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finest enjoyments of life. Here am I, older than you are, and I have just walked from Falmouth to the Land's End, and from the Land's End to Barnstaple, with many a goodly zigzag besides, here and there, in Cornwall; and as for a chaise, I should be ashamed to put my foot in one for such a mere stride. To be candid, I won't have anything to do with a chaise, and so I suppose here we must part.”

“ Astounding !” said the great man, for he was evidently given to wonder—" and you've really done that, and are all the better for it. But no; it may do for you, but it would not do for me. I could not think of it!” “Then good-bye,” said I, extending my hand : “I thought we were just going to make a pleasant county acquaintance.” He stood as taken quite aback. Well, I had set my mind on going to Tintern with you, I don't know why--but four miles yet !” “Four fiddlesticks !” I said: “Come along, it will do you good, and we might have been half-way there now." He shook his head; but suddenly he said, “And you really think it will do me good ?” “I do.” “Then here goes," he said ; and on we marched, with a good hearty “Bravo!” on my part.

It was a stout climb to the Wynd Cliff, and my worthy and robust cotton-spinner perspired freely, and wiped his ample brow industriously, and exclaimed, “ This is very severe; but it may do me good.” Anon we stood on that splendid height the summit of the Wynd Cliff: and as my neophyte in peripatetics gazed down on the Wye far below, rushing with the inflowing tide between its lofty rocks, and then glanced on the scenes around, he burst forth with an emphatic "Glorious!”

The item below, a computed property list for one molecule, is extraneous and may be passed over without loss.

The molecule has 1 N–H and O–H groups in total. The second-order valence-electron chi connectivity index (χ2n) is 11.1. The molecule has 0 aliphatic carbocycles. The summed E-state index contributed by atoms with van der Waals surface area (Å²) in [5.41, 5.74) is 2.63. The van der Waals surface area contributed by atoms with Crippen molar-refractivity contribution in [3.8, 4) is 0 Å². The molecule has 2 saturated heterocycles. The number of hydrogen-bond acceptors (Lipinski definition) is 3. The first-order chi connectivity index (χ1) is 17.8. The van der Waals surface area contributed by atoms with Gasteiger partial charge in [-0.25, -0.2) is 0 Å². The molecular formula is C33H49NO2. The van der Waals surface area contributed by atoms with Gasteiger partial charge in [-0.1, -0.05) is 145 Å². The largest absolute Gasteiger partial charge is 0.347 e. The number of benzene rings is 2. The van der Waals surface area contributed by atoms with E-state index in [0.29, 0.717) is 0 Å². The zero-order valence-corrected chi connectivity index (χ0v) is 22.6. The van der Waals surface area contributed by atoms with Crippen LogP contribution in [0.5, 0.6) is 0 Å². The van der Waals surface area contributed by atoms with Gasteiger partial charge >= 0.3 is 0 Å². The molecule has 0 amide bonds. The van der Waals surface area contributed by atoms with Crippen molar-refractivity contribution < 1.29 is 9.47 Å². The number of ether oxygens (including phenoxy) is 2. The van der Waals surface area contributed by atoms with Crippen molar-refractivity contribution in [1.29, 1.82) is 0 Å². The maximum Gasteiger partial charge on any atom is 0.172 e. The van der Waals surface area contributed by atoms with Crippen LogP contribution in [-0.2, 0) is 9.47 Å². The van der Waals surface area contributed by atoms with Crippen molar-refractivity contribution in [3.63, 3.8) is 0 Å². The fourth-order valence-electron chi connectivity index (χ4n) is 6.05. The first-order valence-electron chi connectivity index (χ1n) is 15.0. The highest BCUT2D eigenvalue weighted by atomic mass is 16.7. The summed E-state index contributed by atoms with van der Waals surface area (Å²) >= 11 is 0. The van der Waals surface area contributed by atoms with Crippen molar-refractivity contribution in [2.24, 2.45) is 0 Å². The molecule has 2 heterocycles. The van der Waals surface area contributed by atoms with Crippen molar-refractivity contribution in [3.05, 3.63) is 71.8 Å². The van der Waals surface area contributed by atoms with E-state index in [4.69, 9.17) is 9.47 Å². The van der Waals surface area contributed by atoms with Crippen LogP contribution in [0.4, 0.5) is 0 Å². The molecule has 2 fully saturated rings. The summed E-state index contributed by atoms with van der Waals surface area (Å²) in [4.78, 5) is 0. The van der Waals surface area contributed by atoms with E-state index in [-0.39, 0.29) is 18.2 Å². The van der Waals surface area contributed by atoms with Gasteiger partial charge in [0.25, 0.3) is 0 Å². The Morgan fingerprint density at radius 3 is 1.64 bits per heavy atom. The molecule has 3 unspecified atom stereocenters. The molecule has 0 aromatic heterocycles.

“ You are right," I said ; “but button up your waistcoat and your coat, for the wind is cool here, and I will read

you from the guide-book all the objects you can see from this spot."

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« The extensive prospect commanded from this summit is generally extolled as one of the most beautiful in the island. The objects included are,—the new line of road from Chepstow to Tintern; the Wye winding in its circuitous course between its rocky and wooded banks ; the pretty hamlet of Lancaut, with the perpendicular cliffs of Bannagor, and the whole domain of Piercefield; a little to the left Berkeley Castle and Thornbury Church. On the right successively the castle and town of Chepstow; the majestic Severn, and the confluences of the rivers Wye and Severn; the Old and New Passages; Durdham Down, and Dundry Tower, near Bristol ; the mouth of the Avon and Portishead Point: to the south-west, the Holmes and Penarth Point, near Cardiff : and far away in the north-west the Black Mountains, forming a sublime background to the whole : thus embracing parts of nine counties, namely, Monmouth, Gloucester, Wilts, Somerset, Devon, Glamorgan, Brécon, Hereford, and Worcester. In the words of Mr. Roscoe—' The grouping of the landscape is perfect : I know of no picture more beautiful.